The Auckland hospo scene in the mid 1990’s – late nights in smoke-clogged cocktail bars after shifts are done, drinking high-end high-alcohol drinks, trying to save enough tips from the night’s work to pay the rent. Betty Asphalt often fails at the latter, and she is in danger of losing her place in the flat she shares with Faith and Alabama. She would not miss Laverne the cat pissing in her room, but she would miss Alabama, her best friend. Also, there is a serial killer on the loose – so best to stick with the familiar.
Truman, an ex, and still very significant to Betty, turns up out of nowhere when she is out on the town one night with Alabama, and ends up in her bed – but not in a good way – and nothing is familiar or sane ever again. Betty and Alabama continue their frenzied existence, Betty an extremely competent waitress at a swanky restaurant, Alabama working in a bar and singing one night a week. Faith takes off to get over the shock that Betty woke up to – leaving Betty and Alabama to ride out the trauma and sort out Laverne.
Two cops are assigned to find out who left Truman in Betty’s bed, a man and a woman, neither of whom seem all that trustworthy. In fact, nobody seems trustworthy – Betty’s world is comprised of bar staff, bouncers, cooks, hospo managers, and dodgy taxi drivers. One taxi driver in particular is acting oddly – but then Betty did hurl in his cab. Even Faith seems a bit suspicious, as does the owner of the house where they flat – who suddenly races back from Australia. As Betty’s memories are coming back like developing polaroids, she and Alabama decide they themselves need to investigate what happened that Truman night.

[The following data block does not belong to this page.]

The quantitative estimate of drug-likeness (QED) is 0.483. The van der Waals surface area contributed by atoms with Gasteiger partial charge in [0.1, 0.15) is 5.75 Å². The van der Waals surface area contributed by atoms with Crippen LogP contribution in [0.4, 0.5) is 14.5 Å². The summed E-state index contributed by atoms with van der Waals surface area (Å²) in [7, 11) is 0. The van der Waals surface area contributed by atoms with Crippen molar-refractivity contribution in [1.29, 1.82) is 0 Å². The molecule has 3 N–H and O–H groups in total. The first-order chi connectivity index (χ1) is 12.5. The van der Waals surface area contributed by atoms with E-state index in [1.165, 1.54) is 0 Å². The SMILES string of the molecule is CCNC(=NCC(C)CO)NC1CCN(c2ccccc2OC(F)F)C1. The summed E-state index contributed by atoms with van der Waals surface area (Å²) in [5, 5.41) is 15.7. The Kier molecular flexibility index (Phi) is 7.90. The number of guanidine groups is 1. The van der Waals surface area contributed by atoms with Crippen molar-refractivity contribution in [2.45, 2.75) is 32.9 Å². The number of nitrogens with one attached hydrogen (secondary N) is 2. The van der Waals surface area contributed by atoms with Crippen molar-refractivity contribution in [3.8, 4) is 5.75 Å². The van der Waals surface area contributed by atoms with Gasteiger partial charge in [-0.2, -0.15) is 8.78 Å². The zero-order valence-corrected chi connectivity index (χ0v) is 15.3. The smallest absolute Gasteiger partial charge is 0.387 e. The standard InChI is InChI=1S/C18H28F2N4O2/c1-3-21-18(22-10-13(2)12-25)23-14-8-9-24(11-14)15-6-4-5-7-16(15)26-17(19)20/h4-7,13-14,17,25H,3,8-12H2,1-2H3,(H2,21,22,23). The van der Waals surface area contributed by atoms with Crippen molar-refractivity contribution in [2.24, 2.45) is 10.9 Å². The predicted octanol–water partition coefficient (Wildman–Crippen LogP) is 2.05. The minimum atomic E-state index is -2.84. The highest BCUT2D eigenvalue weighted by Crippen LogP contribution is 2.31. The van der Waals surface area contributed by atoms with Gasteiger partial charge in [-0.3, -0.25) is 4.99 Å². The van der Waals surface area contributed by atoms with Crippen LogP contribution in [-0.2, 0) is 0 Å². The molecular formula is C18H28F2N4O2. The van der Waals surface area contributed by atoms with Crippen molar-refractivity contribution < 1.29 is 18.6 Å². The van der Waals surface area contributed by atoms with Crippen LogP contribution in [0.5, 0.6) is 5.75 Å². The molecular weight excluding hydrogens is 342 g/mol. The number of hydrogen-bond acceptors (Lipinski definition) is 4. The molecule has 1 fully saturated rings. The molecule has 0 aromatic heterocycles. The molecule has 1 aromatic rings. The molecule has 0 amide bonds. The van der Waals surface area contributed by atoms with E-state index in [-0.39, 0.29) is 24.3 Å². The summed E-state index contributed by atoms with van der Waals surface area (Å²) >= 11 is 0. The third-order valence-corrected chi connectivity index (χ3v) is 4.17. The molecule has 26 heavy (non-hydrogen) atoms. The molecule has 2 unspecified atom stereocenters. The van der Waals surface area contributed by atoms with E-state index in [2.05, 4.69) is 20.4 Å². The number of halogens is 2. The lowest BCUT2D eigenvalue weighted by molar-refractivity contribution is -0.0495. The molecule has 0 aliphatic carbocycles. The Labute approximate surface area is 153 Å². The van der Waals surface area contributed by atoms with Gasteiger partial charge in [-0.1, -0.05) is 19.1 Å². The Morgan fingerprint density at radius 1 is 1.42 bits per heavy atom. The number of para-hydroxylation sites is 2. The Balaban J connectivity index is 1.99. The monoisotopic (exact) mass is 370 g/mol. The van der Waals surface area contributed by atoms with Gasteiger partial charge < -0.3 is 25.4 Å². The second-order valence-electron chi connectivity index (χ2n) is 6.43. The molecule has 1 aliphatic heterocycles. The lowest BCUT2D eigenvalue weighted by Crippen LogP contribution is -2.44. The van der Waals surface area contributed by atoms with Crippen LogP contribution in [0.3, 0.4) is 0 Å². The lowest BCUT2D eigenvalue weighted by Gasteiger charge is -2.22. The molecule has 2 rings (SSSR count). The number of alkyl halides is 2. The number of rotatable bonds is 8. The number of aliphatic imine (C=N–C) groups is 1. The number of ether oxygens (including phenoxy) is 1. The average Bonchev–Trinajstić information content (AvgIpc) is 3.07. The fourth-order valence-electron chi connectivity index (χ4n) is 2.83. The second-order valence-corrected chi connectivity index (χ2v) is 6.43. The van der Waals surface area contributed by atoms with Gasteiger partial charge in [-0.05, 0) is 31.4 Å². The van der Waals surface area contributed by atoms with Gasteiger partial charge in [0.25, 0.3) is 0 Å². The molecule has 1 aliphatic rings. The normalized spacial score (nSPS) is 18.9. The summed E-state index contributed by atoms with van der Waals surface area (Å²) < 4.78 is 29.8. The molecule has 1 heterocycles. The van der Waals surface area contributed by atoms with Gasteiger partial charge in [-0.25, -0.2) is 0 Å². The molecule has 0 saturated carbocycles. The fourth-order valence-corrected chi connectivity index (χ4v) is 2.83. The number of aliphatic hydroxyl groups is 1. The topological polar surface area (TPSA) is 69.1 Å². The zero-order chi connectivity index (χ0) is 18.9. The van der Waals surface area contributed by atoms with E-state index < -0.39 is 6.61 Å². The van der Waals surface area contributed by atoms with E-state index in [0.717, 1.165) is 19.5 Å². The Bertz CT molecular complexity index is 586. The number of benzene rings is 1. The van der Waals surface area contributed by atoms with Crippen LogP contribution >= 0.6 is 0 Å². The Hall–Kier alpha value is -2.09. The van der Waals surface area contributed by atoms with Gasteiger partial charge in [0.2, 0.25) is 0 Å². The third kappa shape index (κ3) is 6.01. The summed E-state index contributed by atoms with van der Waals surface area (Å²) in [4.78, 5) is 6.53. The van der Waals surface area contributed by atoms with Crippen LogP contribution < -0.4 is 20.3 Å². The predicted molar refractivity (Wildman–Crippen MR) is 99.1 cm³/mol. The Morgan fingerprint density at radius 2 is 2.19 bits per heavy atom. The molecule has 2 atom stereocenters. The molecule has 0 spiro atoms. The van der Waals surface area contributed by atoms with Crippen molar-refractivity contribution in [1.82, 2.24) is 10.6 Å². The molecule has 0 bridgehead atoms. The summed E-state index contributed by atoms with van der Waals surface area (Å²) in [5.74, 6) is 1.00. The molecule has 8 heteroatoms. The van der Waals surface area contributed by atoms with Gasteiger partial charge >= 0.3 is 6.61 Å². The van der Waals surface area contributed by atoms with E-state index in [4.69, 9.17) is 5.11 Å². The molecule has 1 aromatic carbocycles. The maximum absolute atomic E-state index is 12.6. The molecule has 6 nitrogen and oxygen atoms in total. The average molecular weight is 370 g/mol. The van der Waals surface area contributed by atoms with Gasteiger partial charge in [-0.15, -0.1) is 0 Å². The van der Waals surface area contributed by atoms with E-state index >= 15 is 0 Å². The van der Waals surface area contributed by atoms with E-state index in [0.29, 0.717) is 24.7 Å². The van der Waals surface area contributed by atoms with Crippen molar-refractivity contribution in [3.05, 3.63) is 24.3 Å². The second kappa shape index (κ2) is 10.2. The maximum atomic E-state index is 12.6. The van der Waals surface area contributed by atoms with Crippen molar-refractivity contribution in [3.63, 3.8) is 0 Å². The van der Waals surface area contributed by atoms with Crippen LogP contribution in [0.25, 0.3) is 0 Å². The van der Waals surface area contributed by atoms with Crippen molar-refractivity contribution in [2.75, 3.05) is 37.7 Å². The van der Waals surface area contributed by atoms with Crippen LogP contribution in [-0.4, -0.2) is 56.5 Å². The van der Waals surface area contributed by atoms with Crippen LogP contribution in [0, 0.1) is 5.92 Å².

Betty’s world is hyper, events coming into and out of focus. Every time things start coming clear, another drink seems in order – the reader recognises she is experiencing PTSD, and she has found out that the serial killer targeting women has visited their flat, and he has yet to be caught. As part of the amateur sleuths’ scattergun approach, they visit their old flat, after which it goes up in flames. The attention Betty and Alabama attract from the police unnerves associates who are covering up their own crimes, some of which are on an amazing scale.
Betty and Alabama both have colourful backstories, Betty was orphaned at fifteen, and Alabama is the product of hippie-era free love, with her having two siblings, all three half-sisters to each other. Their colourful mother is still around and plays a part in the story. This background adds credibility to the behaviour of the women, as does the fact that all men are a potential risk to women – and always have been. Reference is made to real cases (disguised) where trusted men become nightmares. The reader fears for Betty but applauds her stubborn refusal to be cowered, even when she suffers physically. Even when the police say the cases are solved, she refuses to believe it. She trusts Laverne’s cat-messages, and Alabama, and that is about it.
Polaroid nights is a hectic and colourful read, you can taste the alcohol, smell the cigarette smoke, feel the grit under rigid contact lenses. You do not want Betty or Alabama to come to harm, and you often change your mind about who may be guilty, or even how many perps there are. There is resolution at the end, but for me that wasn’t the crux of the novel – it was the dangers that surround Betty and Alabama, making them vulnerable but also as strong as steel. After all “sometimes men do these things and you never get the why out of them”. A great read.